That was it.
I had finished my year of volunteering in Het Voedselbos, the permaculture farm in Belgium. During that year I met my boyfriend and when he told me he would be free after my program to come for a couple of months to Portugal and that he planned to go hitch hiking, even if he was going alone, I thought "Uau, so nice for him, he's going to have a great adventure!". And then I started getting very jealous of that adventure but...I had to take back all my luggage...and my laptop. My dearest-I-totally-depend-on-it-for-my-freelance-work-laptop. I had hitch hiked before and I was sure a computer wasn't going to be a part of any of it - the long hours in the sun, packing and unpacking the backpack everyday, camping, bumping, etc. But but but....couldn't there be another way? How could I miss this?
Of course there's always another way and the day after I finished my program we were setting off on our biggest hitch hiking adventure so far. His parents were our first hitch and, after 45 other cars and around 3000km, my parents were the number 47 and the last.
To answer the question we get all the time when we tell this story: it took us 11 days, but we didn't take the shortest route. We first aimed to Gorges du Verdon, a river canyon in southeastern France for some much needed Sun and where we stayed for 3 nights. Then we made the whole French south border and we stayed for 2 other nights at Mel and Luis' home in Burgos before we set off to Portugal through Badajoz, very close to Évora - my hometown and final destination.
Nothing bad happened. Nothing bad at all. Every day we were overwhelmed with the kindness and generosity we found in everyone we met. We even had two guys that felt bad they couldn't take us and so offered us 2 bags of food to make it up. Or the one that took us and in the end also gifted us with a meal coupon. Most of the people who took us had hitch hiked before but we also had people who had never done it or who had never picked someone before, which made us feel a bit like ambassadors of a (very old) movement and even idealize that we made a very small but powerful change in the World close to us.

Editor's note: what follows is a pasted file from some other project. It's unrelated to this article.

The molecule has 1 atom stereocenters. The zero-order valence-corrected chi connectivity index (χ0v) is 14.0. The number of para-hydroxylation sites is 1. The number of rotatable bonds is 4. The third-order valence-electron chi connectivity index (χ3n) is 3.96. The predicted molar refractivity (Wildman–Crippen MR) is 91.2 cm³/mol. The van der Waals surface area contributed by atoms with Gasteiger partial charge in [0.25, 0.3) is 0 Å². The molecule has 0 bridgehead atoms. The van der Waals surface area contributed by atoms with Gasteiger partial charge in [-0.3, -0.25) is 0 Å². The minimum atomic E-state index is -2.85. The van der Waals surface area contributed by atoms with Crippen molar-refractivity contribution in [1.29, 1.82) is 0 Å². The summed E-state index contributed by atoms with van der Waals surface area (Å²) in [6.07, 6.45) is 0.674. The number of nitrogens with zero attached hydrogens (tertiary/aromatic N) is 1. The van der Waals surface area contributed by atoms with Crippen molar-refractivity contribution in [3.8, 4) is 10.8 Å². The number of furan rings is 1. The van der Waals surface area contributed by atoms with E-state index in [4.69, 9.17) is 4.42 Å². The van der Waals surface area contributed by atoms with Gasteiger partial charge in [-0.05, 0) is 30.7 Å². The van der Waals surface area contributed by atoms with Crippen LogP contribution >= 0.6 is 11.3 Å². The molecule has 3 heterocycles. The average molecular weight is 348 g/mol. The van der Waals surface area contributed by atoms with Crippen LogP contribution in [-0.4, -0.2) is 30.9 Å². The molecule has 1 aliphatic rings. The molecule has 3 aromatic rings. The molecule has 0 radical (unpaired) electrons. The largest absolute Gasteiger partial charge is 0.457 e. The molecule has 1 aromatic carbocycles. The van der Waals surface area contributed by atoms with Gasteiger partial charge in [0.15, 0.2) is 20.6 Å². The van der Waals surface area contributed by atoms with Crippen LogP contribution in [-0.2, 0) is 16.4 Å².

So many people are travelling or commuting every day, so why not take advantage of it and take our time (since we had it) to reach our destination? The journey is so worth it and it really restores the feeling that we are all the same under this skin. So many people went out of their way just to leave us in a good spot, and that was not the exception, it was what happened most of the times. We had a couple drive around an extra hour with us in Bilbao just so we wouldn't be in a completely wrong direction for the rest of the day.
We met a chef, a movie director, an acrobat, team building instructors, a couple who had just started, people with live fishes in the trunk and we saw a guy driving like a maniac that had a parrot in his passenger seat (free, not in a cage). But we were relieved he was going in another direction and we didn't take that ride. We were escorted by the French police to get out of some toll booths, the squatter friends of one of our drivers let us camp in their garden for one night and Folke even had the chance to drive the car of another driver!
We travelled by car, auto caravan and, for the first time, we managed to hop on a truck! The experience that I will most likely never forget was the one of the car that took us to Burgos after that truck driver had to drop us off. It was extremely hot even though we were already in October and we were in the middle of a very empty road about 10 km from Burgos. A small car stopped and a Moroccan guy immediately came out and started rearranging the whole car. His wife was on the back seat with a baby but that didn't stop him from taking the security shade out of the trunk so that I could sit there with both our backpacks, their luggage was moved to I don't even know where and Folke sat in the front with him. He didn't rest while he didn't leave us right in the center of Burgos, at least the one marked as center on his GPS and only during the course of the short trip I learned that the baby was merely 10 days old! He changed EVERYTHING in his car for us, complete strangers, while his newborn was there sleeping quietly and I realised that even me, as a hitch hiker, would probably not go through all that trouble in such a situation. What a lesson in altruism, true kindness and respect for fellow human beings.
Feeling so free every day, waking up in a place with zero clue of where you will sleep that night is so thrilling and so addictive. Especially if you find a nice camping in a good location, if you're lucky enough to check the local market in the morning for some tasty supplies for the day ahead and if you can treat yourself to a local beer by the end of the day to celebrate another GREAT day.
Because that's how it felt every day. A GREAT day, in the best company I could ever hope for.